In 2014, right out of the gate, reports were that Bill Stenger and Ariel Qurios’ Burke Mountain project got off on the wrong foot when a name change clashed with local sensibilities.
It’s off to a rocky start. When Quiros bought the ski area, many locals and loyal skiers bristled that he changed its name to Q Burke Mountain — a move they perceived as arrogant.
It wasn’t purely arrogance; it was just that sending a message — the winners are now in charge — to potential EB-5 investors was deemed infinitely more important than the opinion of the locals:
Quiros says the name change is a message to investors. […] But Burke Mountain’s international reputation for chronic failure was worthless to him. He needed to change the name to associate “Burke” with his and Stenger’s success at Jay Peak, which businesspeople know is owned by Q. Resorts.
Fast forward to this past week, where at Q-Burke Mountain hotel and conference center events are taking an interesting turn. The new hotel opening was delayed due to a multi-million-dollar dispute with the general contractor. An announcement of 180 layoffs of local employees followed quickly.
Partners Bill Stenger and Ariel Quiros wasted no time laying off the blame elsewhere:
In a swipe at the state, resort officials said in the news release announcing the layoffs that “Q-Burke Mountain Resort has worked diligently to create jobs and to retain personnel even through rough times, however, job creation, job retention, and economic development do not seem to be as important to the state as previously believed.”
It may not be easy to pass that one off with a straight face. After all, Vermont has been promoting (some might say pimping) the Q-Burke and the Jay Peak developments to potential EB-5 foreign investors. Motivated by the prospect of NEK jobs, Vermont has been marketing them around the globe as a sound investment almost from the start. In fact, it took multiple loud complaints from disgruntled Jay Peak investors and an SEC investigation before the state tightened up its accounting enforcement.
Why growl and snap at the hand that enables your EB-5 money habit? Same reason they added “Q” to Burke, a message to investors, which in this case is: it’s not our fault and keep investing. Because one season of bad weather, reports of unpaid bills and the specter of a hulking empty hotel could slow their foreign investment to a trickle-when they need gallons per hour.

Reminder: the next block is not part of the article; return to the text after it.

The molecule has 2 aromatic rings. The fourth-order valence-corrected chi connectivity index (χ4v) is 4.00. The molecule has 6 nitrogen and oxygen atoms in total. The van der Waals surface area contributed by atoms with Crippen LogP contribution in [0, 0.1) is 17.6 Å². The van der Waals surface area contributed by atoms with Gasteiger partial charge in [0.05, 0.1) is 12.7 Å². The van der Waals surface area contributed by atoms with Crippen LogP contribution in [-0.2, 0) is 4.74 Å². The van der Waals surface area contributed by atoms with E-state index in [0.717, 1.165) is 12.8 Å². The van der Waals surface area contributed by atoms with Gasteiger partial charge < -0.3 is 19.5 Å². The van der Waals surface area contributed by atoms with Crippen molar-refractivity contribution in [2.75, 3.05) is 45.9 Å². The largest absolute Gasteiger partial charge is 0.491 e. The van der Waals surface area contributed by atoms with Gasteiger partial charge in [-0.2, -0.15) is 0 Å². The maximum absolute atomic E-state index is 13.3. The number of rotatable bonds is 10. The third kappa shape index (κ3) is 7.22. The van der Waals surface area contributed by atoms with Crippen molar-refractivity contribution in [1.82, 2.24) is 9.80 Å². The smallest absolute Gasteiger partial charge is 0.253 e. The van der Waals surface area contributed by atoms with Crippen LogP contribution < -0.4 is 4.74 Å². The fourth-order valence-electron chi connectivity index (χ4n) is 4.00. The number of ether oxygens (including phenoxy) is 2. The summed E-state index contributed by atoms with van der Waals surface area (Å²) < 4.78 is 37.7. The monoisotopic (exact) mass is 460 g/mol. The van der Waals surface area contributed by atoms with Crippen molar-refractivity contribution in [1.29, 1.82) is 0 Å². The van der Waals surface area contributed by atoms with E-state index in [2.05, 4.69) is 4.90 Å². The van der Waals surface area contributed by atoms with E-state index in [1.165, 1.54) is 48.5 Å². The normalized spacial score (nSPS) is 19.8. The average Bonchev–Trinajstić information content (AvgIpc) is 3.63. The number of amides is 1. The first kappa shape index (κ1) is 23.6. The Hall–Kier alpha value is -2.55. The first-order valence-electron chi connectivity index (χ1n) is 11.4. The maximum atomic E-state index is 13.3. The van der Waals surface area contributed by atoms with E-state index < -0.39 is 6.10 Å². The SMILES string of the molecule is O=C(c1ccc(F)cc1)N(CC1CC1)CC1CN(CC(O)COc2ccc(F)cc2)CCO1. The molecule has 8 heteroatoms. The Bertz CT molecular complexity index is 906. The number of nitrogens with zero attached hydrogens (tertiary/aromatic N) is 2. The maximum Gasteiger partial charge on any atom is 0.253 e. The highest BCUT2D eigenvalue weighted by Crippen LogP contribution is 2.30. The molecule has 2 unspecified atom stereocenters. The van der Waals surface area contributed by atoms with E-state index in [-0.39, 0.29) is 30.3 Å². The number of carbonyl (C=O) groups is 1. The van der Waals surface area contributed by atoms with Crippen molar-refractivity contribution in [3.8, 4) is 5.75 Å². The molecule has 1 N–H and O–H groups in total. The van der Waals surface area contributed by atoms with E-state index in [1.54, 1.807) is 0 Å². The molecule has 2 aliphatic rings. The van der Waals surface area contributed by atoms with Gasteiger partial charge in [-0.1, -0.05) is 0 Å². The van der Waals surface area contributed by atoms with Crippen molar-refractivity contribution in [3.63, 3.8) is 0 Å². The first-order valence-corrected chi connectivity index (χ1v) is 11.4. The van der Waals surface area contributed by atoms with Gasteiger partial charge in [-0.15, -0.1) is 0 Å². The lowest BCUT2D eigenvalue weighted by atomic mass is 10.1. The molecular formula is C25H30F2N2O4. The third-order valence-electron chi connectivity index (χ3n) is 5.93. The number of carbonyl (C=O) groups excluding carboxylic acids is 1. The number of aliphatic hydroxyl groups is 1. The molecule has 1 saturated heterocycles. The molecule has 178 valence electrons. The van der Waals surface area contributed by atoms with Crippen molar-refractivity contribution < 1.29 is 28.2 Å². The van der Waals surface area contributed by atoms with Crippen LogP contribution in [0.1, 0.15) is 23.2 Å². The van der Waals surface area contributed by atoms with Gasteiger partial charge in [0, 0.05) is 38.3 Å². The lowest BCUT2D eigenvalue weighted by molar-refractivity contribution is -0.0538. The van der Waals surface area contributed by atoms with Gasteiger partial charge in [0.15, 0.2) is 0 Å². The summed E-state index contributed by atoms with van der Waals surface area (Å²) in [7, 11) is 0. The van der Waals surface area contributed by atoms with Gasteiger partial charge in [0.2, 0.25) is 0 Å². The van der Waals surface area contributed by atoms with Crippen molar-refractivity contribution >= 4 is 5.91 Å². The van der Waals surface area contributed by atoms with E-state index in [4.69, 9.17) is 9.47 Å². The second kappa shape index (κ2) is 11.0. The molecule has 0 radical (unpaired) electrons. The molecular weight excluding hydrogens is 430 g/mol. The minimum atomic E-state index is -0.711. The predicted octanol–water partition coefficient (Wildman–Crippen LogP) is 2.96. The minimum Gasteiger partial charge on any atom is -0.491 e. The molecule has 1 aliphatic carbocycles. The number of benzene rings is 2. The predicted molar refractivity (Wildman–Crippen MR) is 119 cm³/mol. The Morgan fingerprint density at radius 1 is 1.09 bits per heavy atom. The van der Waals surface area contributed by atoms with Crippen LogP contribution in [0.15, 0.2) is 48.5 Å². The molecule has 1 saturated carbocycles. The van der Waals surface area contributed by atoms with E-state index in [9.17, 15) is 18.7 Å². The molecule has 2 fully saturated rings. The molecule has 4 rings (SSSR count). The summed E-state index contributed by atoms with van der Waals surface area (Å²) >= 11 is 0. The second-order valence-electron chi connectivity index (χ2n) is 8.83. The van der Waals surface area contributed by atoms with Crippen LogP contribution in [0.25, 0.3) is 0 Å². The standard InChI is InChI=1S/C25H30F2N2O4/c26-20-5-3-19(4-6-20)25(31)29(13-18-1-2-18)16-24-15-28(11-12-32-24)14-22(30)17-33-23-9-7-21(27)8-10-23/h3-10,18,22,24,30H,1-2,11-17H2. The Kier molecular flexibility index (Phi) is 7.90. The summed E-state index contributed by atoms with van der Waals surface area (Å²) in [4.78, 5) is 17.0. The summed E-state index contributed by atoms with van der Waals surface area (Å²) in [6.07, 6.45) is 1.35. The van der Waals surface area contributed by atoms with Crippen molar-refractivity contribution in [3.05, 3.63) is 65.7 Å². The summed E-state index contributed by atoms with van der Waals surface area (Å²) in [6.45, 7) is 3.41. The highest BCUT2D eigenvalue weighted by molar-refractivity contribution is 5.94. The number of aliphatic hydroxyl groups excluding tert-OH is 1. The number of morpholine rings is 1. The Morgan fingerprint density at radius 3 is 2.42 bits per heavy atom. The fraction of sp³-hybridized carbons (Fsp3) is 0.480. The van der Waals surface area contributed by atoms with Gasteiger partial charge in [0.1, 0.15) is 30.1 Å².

And, in closing let’s return to Burke 2014 and “Q” arrogance:
Quiros understands the community doesn’t like the new name, he says. But he believes they’ll come to appreciate the value it brings, once he proves the long-term value of his plan. He thought about public perception “300 percent,” and stands by his decision.
“If I make a mistake here, I lose everything! I lose everything,” Quiros says. “Because in the world market, I don’t get the money from a bank. I get from word of mouth.”
Exactly “300 percent” right: no money from banks. It comes through the State and Federal EB-5 Immigrant Investment Program. Chances are Vermont will get over the criticism (because of the promises of local jobs). But maybe it’s a risky strategy to dump on the state after they have helped provide a steady stream of investors.
And there are plenty of other EB-5’s in other states begging for foreign investors. Donald J. Trump’s got one, a huge, beautiful, luxury Jersey City Hotel and conference center for example … just a coupla minutes from Manhattan and it’s huge , HUGE!
*“Burking” : originally meaning to smother, but which later passed into general use as a word for any suppression or cover-up.